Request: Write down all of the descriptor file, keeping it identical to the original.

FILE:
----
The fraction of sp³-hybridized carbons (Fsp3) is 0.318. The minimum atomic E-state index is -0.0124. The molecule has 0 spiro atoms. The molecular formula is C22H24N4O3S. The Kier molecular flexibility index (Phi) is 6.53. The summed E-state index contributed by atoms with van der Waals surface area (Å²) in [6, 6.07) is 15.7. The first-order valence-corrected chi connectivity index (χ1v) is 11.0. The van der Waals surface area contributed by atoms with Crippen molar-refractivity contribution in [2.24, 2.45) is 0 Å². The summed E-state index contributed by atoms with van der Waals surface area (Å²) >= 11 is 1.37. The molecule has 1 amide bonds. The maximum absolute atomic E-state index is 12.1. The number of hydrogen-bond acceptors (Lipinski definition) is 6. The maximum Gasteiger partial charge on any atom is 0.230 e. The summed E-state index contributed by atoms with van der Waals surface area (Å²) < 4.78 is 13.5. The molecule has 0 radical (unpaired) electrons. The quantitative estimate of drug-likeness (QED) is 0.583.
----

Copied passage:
The fraction of sp³-hybridized carbons (Fsp3) is 0.318. The minimum atomic E-state index is -0.0124. The molecule has 0 spiro atoms. The molecular formula is C22H24N4O3S. The Kier molecular flexibility index (Phi) is 6.53. The summed E-state index contributed by atoms with van der Waals surface area (Å²) in [6, 6.07) is 15.7. The first-order valence-corrected chi connectivity index (χ1v) is 11.0. The van der Waals surface area contributed by atoms with Crippen molar-refractivity contribution in [2.24, 2.45) is 0 Å². The summed E-state index contributed by atoms with van der Waals surface area (Å²) >= 11 is 1.37. The molecule has 1 amide bonds. The maximum absolute atomic E-state index is 12.1. The number of hydrogen-bond acceptors (Lipinski definition) is 6. The maximum Gasteiger partial charge on any atom is 0.230 e. The summed E-state index contributed by atoms with van der Waals surface area (Å²) < 4.78 is 13.5. The molecule has 0 radical (unpaired) electrons. The quantitative estimate of drug-likeness (QED) is 0.583.